Through all this turmoil one would have thought that bar the Tories and David Cameron would at the very least hold on to the significant lead they had established by late 2009, No such luck – the lead has been frittered away by the one machination that markets will not tolerate – uncertainty.
While markets to a great extent still discount the possibility of New Labour retaining overall power come May they continue to run with the idea that a hung parliament is the most likely option. For paying down national debt that has already hit close to £900bn there is little doubt that a hung parliament is absolutely the worst possible option. For instance, as we stand now I believe that chances of debt downgrading are minimal at least until the new government – whoever it is – has announced its first budget measures. In the case of the Tories we know that will be within twenty weeks. If Labour was to win a workable majority we would not likely see it until much later in 2010. However, in my view a hung parliament is terminal in terms of potential sovereign debt downgrading on the basis that like a committee hung parliaments have a tendency to disagree and to put off necessary options for change as long as they possibly can.
Justifiably, it seems that markets fret that the Greek situation could so easily spill over into other heavily debt and budget deficit ridden EU states such as the UK, Spain, Portugal and even Italy. They fret about the sell off in gilts, they worry about the lack of likely sustainable economic momentum, they worry about the impact of jobs and the reluctance of industry and commerce to create new jobs. They rightly worry about a potentially huge impact of the low pound sterling on ever rising levels of UK imports and that with minimal manufacturing and significantly reduced financial and other service based income to compensate the UK balance of trade deficit is also now unacceptable. The list of course is seemingly endless but the bottom line of this event is that some fear that the potential of post election mismanagement.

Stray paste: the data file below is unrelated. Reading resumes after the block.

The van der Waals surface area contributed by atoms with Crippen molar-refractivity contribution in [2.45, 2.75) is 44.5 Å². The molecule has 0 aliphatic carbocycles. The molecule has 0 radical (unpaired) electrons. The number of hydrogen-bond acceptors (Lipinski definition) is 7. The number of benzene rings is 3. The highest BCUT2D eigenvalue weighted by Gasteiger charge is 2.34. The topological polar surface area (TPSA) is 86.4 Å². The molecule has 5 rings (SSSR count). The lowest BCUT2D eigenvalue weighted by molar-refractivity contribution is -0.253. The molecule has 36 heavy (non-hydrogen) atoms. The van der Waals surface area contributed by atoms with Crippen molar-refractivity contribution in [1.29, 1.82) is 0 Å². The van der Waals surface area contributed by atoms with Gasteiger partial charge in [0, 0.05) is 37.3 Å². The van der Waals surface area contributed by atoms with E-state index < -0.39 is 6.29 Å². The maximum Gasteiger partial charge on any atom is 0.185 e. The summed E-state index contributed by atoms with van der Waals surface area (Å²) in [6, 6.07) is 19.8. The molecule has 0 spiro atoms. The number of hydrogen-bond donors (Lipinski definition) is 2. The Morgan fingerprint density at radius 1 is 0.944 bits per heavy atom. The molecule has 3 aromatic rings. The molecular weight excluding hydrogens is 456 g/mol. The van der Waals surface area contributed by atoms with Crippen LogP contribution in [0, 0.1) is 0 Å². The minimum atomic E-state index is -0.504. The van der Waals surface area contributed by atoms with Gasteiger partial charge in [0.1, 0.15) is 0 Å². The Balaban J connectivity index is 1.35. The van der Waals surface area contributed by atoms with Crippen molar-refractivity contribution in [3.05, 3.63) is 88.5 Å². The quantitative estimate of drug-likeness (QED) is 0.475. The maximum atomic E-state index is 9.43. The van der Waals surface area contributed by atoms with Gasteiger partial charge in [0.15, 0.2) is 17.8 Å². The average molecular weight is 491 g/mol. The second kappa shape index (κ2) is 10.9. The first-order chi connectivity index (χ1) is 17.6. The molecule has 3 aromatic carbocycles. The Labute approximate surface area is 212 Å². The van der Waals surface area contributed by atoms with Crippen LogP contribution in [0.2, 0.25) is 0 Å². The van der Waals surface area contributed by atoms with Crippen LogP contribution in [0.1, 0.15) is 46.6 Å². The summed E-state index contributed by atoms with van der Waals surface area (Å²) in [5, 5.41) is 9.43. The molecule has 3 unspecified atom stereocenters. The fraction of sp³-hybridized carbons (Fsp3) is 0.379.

Should we be concerned about the fall in sterling value? We ignore it at our peril and what is going on now may dictate just how bad the next few years of the domestic economy will be. Neither should we allow ourselves to be lulled into any false sense of security that a low pound will automatically benefit the economy. Thirty years ago it might have but in a nation that right now just does not appear to have that much to offer foreign let alone domestic investors – not now.
Increasingly – day by day now – the message from international markets to the political leaders of all parties in the UK is that the first and only option that matters is to this year take active measures that will start the process of bringing down the government deficit. There is no other option, no other competence that matters more than this. It is a message that quite frankly says that for gain there must be immediate pain.
Howard Wheeldon is the Senior Strategist at BGC Partners